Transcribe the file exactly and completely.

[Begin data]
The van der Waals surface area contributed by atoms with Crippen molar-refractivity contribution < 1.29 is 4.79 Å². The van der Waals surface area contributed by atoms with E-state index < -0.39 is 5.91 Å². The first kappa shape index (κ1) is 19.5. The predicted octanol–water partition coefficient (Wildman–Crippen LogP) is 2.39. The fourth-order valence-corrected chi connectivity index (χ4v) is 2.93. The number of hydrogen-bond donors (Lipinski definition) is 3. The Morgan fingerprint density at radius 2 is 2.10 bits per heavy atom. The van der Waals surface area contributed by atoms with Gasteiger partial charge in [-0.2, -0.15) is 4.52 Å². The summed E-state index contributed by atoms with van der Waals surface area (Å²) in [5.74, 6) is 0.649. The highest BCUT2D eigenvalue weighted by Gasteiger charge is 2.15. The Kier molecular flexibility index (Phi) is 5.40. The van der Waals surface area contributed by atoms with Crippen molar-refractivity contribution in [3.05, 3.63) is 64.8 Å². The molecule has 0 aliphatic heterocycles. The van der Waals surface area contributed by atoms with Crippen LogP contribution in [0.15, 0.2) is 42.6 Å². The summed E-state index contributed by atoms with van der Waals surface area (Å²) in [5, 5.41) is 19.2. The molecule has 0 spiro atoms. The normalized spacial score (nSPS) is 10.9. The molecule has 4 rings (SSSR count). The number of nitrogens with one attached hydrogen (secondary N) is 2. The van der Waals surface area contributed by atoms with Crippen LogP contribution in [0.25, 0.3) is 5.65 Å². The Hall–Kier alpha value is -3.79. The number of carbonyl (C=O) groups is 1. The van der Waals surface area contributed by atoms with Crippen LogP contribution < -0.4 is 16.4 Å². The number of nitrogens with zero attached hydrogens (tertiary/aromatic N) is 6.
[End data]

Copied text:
The van der Waals surface area contributed by atoms with Crippen molar-refractivity contribution < 1.29 is 4.79 Å². The van der Waals surface area contributed by atoms with E-state index < -0.39 is 5.91 Å². The first kappa shape index (κ1) is 19.5. The predicted octanol–water partition coefficient (Wildman–Crippen LogP) is 2.39. The fourth-order valence-corrected chi connectivity index (χ4v) is 2.93. The number of hydrogen-bond donors (Lipinski definition) is 3. The Morgan fingerprint density at radius 2 is 2.10 bits per heavy atom. The van der Waals surface area contributed by atoms with Gasteiger partial charge in [-0.2, -0.15) is 4.52 Å². The summed E-state index contributed by atoms with van der Waals surface area (Å²) in [5.74, 6) is 0.649. The highest BCUT2D eigenvalue weighted by Gasteiger charge is 2.15. The Kier molecular flexibility index (Phi) is 5.40. The van der Waals surface area contributed by atoms with Crippen molar-refractivity contribution in [3.05, 3.63) is 64.8 Å². The molecule has 0 aliphatic heterocycles. The van der Waals surface area contributed by atoms with Crippen LogP contribution in [0.15, 0.2) is 42.6 Å². The summed E-state index contributed by atoms with van der Waals surface area (Å²) in [5, 5.41) is 19.2. The molecule has 0 spiro atoms. The normalized spacial score (nSPS) is 10.9. The molecule has 4 rings (SSSR count). The number of nitrogens with one attached hydrogen (secondary N) is 2. The van der Waals surface area contributed by atoms with Crippen LogP contribution in [0.25, 0.3) is 5.65 Å². The Hall–Kier alpha value is -3.79. The number of carbonyl (C=O) groups is 1. The van der Waals surface area contributed by atoms with Crippen LogP contribution < -0.4 is 16.4 Å². The number of nitrogens with zero attached hydrogens (tertiary/aromatic N) is 6.